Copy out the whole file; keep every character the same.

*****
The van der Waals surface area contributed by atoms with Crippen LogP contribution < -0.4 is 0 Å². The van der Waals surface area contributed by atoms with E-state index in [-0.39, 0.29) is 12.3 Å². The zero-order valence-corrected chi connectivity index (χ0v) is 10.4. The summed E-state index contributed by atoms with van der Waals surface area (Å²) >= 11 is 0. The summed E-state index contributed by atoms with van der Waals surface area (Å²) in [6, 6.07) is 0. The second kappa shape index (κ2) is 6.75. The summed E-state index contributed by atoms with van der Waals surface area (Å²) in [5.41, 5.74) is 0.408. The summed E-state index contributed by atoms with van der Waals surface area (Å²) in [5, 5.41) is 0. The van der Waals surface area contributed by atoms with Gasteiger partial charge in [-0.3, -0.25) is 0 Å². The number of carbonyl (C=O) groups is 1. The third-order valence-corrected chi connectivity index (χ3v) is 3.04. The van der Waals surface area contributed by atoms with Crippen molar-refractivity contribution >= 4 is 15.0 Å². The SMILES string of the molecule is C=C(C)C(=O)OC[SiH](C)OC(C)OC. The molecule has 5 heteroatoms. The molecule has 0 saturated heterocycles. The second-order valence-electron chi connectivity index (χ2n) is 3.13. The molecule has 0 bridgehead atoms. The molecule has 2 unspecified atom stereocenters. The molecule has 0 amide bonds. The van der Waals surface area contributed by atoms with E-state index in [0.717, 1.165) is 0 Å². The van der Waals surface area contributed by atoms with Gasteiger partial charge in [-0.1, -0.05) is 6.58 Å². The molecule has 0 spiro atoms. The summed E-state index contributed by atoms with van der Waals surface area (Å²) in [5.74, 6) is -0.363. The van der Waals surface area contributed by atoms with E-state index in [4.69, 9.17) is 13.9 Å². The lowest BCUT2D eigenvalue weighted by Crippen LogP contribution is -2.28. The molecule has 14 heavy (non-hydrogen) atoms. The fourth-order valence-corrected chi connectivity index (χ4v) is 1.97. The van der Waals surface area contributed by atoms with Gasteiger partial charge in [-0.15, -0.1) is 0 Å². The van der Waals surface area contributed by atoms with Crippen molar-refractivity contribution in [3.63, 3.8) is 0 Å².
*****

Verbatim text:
The van der Waals surface area contributed by atoms with Crippen LogP contribution < -0.4 is 0 Å². The van der Waals surface area contributed by atoms with E-state index in [-0.39, 0.29) is 12.3 Å². The zero-order valence-corrected chi connectivity index (χ0v) is 10.4. The summed E-state index contributed by atoms with van der Waals surface area (Å²) >= 11 is 0. The summed E-state index contributed by atoms with van der Waals surface area (Å²) in [6, 6.07) is 0. The second kappa shape index (κ2) is 6.75. The summed E-state index contributed by atoms with van der Waals surface area (Å²) in [5.41, 5.74) is 0.408. The summed E-state index contributed by atoms with van der Waals surface area (Å²) in [5, 5.41) is 0. The van der Waals surface area contributed by atoms with Gasteiger partial charge in [-0.3, -0.25) is 0 Å². The number of carbonyl (C=O) groups is 1. The third-order valence-corrected chi connectivity index (χ3v) is 3.04. The van der Waals surface area contributed by atoms with Crippen molar-refractivity contribution >= 4 is 15.0 Å². The SMILES string of the molecule is C=C(C)C(=O)OC[SiH](C)OC(C)OC. The molecule has 5 heteroatoms. The molecule has 0 saturated heterocycles. The second-order valence-electron chi connectivity index (χ2n) is 3.13. The molecule has 0 bridgehead atoms. The molecule has 2 unspecified atom stereocenters. The molecule has 0 amide bonds. The van der Waals surface area contributed by atoms with E-state index in [0.717, 1.165) is 0 Å². The van der Waals surface area contributed by atoms with Gasteiger partial charge in [-0.1, -0.05) is 6.58 Å². The molecule has 0 spiro atoms. The summed E-state index contributed by atoms with van der Waals surface area (Å²) in [5.74, 6) is -0.363. The van der Waals surface area contributed by atoms with E-state index in [4.69, 9.17) is 13.9 Å². The lowest BCUT2D eigenvalue weighted by Crippen LogP contribution is -2.28. The molecule has 14 heavy (non-hydrogen) atoms. The fourth-order valence-corrected chi connectivity index (χ4v) is 1.97. The van der Waals surface area contributed by atoms with Gasteiger partial charge in [-0.15, -0.1) is 0 Å². The van der Waals surface area contributed by atoms with Crippen molar-refractivity contribution in [3.63, 3.8) is 0 Å².